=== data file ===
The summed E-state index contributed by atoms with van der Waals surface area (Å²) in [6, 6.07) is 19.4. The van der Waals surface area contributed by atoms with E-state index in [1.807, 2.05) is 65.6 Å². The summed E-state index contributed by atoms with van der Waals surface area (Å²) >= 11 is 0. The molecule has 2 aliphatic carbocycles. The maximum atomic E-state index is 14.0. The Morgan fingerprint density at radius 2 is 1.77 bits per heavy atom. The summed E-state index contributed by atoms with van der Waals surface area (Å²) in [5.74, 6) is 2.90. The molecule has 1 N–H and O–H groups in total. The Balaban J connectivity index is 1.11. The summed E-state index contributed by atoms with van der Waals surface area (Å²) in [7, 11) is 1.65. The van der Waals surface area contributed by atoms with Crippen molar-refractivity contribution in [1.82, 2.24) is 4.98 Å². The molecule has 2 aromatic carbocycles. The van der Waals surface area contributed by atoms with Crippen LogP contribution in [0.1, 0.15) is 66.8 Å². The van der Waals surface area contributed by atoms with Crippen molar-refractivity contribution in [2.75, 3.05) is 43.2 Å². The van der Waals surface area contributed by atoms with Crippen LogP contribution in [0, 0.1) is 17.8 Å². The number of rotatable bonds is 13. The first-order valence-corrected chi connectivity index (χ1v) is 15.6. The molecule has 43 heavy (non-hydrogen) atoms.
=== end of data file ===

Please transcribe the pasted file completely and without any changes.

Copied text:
The summed E-state index contributed by atoms with van der Waals surface area (Å²) in [6, 6.07) is 19.4. The van der Waals surface area contributed by atoms with E-state index in [1.807, 2.05) is 65.6 Å². The summed E-state index contributed by atoms with van der Waals surface area (Å²) >= 11 is 0. The molecule has 2 aliphatic carbocycles. The maximum atomic E-state index is 14.0. The Morgan fingerprint density at radius 2 is 1.77 bits per heavy atom. The summed E-state index contributed by atoms with van der Waals surface area (Å²) in [5.74, 6) is 2.90. The molecule has 1 N–H and O–H groups in total. The Balaban J connectivity index is 1.11. The summed E-state index contributed by atoms with van der Waals surface area (Å²) in [7, 11) is 1.65. The van der Waals surface area contributed by atoms with Crippen molar-refractivity contribution in [1.82, 2.24) is 4.98 Å². The molecule has 2 aromatic carbocycles. The van der Waals surface area contributed by atoms with Crippen LogP contribution in [0.1, 0.15) is 66.8 Å². The van der Waals surface area contributed by atoms with Crippen molar-refractivity contribution in [2.75, 3.05) is 43.2 Å². The van der Waals surface area contributed by atoms with Crippen LogP contribution in [0, 0.1) is 17.8 Å². The number of rotatable bonds is 13. The first-order valence-corrected chi connectivity index (χ1v) is 15.6. The molecule has 43 heavy (non-hydrogen) atoms.